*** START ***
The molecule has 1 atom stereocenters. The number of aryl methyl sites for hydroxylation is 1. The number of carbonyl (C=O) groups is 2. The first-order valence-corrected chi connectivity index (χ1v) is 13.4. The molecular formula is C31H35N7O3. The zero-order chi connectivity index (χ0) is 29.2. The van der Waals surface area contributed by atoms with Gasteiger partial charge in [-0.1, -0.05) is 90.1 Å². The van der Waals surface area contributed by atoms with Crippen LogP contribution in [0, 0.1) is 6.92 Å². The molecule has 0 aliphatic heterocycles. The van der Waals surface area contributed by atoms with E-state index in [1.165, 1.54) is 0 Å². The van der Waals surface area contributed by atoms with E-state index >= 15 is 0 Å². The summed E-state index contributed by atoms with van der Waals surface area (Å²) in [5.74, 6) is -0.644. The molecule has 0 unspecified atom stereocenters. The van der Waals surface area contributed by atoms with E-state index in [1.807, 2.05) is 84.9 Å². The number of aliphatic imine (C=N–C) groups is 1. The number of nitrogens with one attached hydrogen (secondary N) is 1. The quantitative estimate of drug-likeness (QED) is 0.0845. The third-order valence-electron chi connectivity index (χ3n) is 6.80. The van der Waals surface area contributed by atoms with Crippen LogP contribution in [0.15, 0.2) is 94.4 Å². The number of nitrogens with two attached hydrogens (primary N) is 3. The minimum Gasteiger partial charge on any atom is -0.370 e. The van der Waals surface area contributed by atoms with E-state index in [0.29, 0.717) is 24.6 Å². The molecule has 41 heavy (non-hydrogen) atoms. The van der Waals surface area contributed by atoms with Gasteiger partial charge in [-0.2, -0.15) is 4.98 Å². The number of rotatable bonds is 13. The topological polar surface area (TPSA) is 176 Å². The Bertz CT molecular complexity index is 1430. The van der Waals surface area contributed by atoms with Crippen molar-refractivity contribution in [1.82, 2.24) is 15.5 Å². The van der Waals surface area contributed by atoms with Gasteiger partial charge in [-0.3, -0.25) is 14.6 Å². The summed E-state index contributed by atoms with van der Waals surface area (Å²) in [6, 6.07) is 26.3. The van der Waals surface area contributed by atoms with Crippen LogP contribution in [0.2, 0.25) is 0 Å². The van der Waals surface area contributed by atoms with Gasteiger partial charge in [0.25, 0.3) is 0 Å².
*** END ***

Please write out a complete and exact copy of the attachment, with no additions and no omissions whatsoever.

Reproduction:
The molecule has 1 atom stereocenters. The number of aryl methyl sites for hydroxylation is 1. The number of carbonyl (C=O) groups is 2. The first-order valence-corrected chi connectivity index (χ1v) is 13.4. The molecular formula is C31H35N7O3. The zero-order chi connectivity index (χ0) is 29.2. The van der Waals surface area contributed by atoms with Gasteiger partial charge in [-0.1, -0.05) is 90.1 Å². The van der Waals surface area contributed by atoms with Crippen LogP contribution in [0, 0.1) is 6.92 Å². The molecule has 0 aliphatic heterocycles. The van der Waals surface area contributed by atoms with E-state index in [1.165, 1.54) is 0 Å². The van der Waals surface area contributed by atoms with E-state index >= 15 is 0 Å². The summed E-state index contributed by atoms with van der Waals surface area (Å²) in [5.74, 6) is -0.644. The molecule has 0 unspecified atom stereocenters. The van der Waals surface area contributed by atoms with E-state index in [1.807, 2.05) is 84.9 Å². The number of aliphatic imine (C=N–C) groups is 1. The number of nitrogens with one attached hydrogen (secondary N) is 1. The quantitative estimate of drug-likeness (QED) is 0.0845. The third-order valence-electron chi connectivity index (χ3n) is 6.80. The van der Waals surface area contributed by atoms with Crippen LogP contribution in [0.15, 0.2) is 94.4 Å². The number of nitrogens with two attached hydrogens (primary N) is 3. The minimum Gasteiger partial charge on any atom is -0.370 e. The van der Waals surface area contributed by atoms with E-state index in [0.29, 0.717) is 24.6 Å². The molecule has 41 heavy (non-hydrogen) atoms. The van der Waals surface area contributed by atoms with Gasteiger partial charge in [-0.2, -0.15) is 4.98 Å². The number of rotatable bonds is 13. The topological polar surface area (TPSA) is 176 Å². The Bertz CT molecular complexity index is 1430. The van der Waals surface area contributed by atoms with Crippen molar-refractivity contribution in [1.82, 2.24) is 15.5 Å². The van der Waals surface area contributed by atoms with Gasteiger partial charge in [-0.3, -0.25) is 14.6 Å². The summed E-state index contributed by atoms with van der Waals surface area (Å²) in [6, 6.07) is 26.3. The van der Waals surface area contributed by atoms with Crippen LogP contribution in [0.2, 0.25) is 0 Å². The van der Waals surface area contributed by atoms with Gasteiger partial charge in [0.25, 0.3) is 0 Å².